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Alumni Share Their Paths to Yale SOM and Beyond at Third Ogilvie Colloquium

Mark Walton ’79 and Anna Blanding ’09 discussed the personal values and the Yale SOM experiences that have guided them through careers in media and impact investing.

Yale SOM alum Mark Walton ’79 brought two laminated documents to a May 3 panel discussion on campus. One was the rejection letter with which the school responded to his first application. The second was the notice of admission he received after trying again the next year.

Walton said that while he had rarely opened up about that first rejection, he wanted to share the life lesson those two letters taught him. “I keep things like this as my reminder that there’s no shame in not making it on your first try,” he said. “You just have to keep focused.”

Alongside fellow alum Anna Blanding ’09, Walton was speaking at the third Donald H. Ogilvie ’78 Colloquium, titled “The Evolution of Business and Society” and moderated by Camila Novo-Viano ’25. Faculty, staff, students, and alumni who had convened for Reunion Weekend participated in a broad conversation on the duo’s business school experiences, career trajectories, and service to the SOM community.

Blanding also shared her unusual professional path. Currently chief investment officer of the New Haven-based impact investing organization ConnCORP, Blanding studied history as a Yale College undergraduate and initially aspired to make positive social change as a lawyer; when a mentor advised her to apply to SOM, she responded that she wasn’t “a Wall Street person.” Only after starting her first job at a think tank did she realize that “understanding the flow of capital impacted all the community issues I cared about,” and decide to return to Yale to learn more about the capital markets.

Hosted by Yale SOM’s Council on Anti-Racism and Equity, the colloquium brings professionals of color to campus for conversations with students. It is named for the late Donald H. Ogilvie ’78, who as a Yale undergraduate helped establish the university’s Black Studies department and Afro-American Cultural Center; he later became a member of the SOM Charter Class.

A student standing to ask a question during a panel discussion
A view of three panel speakers from the back of an auditorium
An auditorium filled with people attending a panel discussion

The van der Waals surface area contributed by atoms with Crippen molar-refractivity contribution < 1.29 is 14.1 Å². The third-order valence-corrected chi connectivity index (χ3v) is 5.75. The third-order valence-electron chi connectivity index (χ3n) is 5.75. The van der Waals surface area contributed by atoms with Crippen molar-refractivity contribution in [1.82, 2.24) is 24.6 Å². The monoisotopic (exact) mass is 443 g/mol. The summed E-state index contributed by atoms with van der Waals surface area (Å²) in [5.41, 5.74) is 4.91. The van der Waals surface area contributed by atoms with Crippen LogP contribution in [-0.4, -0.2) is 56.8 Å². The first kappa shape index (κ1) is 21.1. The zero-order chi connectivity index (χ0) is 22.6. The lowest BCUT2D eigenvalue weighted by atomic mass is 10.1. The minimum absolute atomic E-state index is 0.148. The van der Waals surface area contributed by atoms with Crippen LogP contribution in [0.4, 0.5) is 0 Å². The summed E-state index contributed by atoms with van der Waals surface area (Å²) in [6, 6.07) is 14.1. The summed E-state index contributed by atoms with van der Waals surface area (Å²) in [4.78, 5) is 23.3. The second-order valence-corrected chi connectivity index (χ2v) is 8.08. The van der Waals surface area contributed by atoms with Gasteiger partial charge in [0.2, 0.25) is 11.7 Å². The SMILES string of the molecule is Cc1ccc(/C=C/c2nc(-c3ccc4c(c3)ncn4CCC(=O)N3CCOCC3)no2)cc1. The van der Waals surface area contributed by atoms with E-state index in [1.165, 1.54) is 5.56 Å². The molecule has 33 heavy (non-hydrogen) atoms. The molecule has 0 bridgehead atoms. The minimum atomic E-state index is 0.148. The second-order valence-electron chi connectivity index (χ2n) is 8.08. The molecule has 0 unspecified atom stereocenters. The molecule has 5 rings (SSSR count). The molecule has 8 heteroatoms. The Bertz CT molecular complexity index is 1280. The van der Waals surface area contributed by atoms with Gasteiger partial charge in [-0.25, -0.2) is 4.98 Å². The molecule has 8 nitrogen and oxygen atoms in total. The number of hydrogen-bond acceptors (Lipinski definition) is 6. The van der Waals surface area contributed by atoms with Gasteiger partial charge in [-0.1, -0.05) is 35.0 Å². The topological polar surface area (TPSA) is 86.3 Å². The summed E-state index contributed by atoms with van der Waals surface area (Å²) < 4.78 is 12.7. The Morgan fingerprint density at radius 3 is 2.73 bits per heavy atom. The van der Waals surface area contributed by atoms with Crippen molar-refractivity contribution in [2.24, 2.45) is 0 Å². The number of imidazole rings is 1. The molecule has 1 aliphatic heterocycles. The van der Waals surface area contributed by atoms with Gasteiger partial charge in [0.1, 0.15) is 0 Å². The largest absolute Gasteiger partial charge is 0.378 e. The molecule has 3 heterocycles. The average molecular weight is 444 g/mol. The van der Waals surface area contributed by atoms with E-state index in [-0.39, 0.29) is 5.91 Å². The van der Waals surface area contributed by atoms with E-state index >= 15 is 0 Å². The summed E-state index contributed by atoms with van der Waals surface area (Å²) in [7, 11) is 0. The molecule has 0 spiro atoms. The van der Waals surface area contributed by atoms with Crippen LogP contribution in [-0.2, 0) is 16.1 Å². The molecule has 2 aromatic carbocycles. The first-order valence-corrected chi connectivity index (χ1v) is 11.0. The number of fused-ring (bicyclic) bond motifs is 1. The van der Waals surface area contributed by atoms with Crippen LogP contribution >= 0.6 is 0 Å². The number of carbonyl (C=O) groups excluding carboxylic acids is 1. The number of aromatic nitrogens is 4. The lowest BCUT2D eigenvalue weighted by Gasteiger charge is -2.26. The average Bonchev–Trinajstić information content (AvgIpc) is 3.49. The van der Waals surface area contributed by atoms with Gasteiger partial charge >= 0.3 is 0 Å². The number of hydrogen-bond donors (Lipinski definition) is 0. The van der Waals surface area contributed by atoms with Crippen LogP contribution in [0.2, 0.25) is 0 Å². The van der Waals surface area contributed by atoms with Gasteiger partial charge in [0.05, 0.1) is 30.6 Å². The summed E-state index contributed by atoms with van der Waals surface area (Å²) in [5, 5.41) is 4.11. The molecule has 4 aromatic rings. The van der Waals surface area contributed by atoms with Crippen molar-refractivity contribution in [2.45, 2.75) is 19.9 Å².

For both Walton and Blanding, SOM was the launchpad for a fulfilling career. Walton spent a decade working in marketing at CBS before co-founding a television syndication company and becoming a member of a start-up indie distribution company that marketed films like Daughters of the Dust and The Man by the Shore. He currently teaches media management at the New School.

The thread connecting these different roles, Walton said, was his drive to amplify voices that might have otherwise gone unheard. He said the “pinnacle” of his career journey came when he joined the founding team of The Africa Channel. That role required him “to have the acumen to work with folks in the public sector, but also come up with a business model that allowed us to generate revenue and run a network.” During his eight-year stint at the channel, Walton used his SOM training to “demystify and change the perception of Africa around the world.”

Blanding managed endowments at several nonprofits, including the Annie E. Casey Foundation and Choate Rosemary Hall, before joining ConnCORP. There, she leads the organization’s Economic Justice Fund as well as the financing for ConnCAT Place on Dixwell, a transformative mixed-use development in Dixwell, a historic African-American neighborhood in New Haven. The development will provide housing, office space, fresh food, affordable daycare, and job training to local residents.

The panelists said that family has been the “north star” guiding them through numerous career changes.

“I’m first-generation,” Walton said. “Both of my parents are from Barbados. I always felt like they were behind me, and I kept that principle through all that I did.”

Blanding told the audience that her great-great-grandparents, who were born into enslavement and could not read, managed to acquire land and build ranches in Arkansas and Oklahoma that still belong to the family today. The possibility of funding marginalized entrepreneurs with grand visions like her own ancestors, she said, is what motivates her to pursue ambitious impact investing projects and push for greater diversity among investment professionals.

“That’s my guiding light,” she said. “How can I make communities vibrant and good for the people that live there?”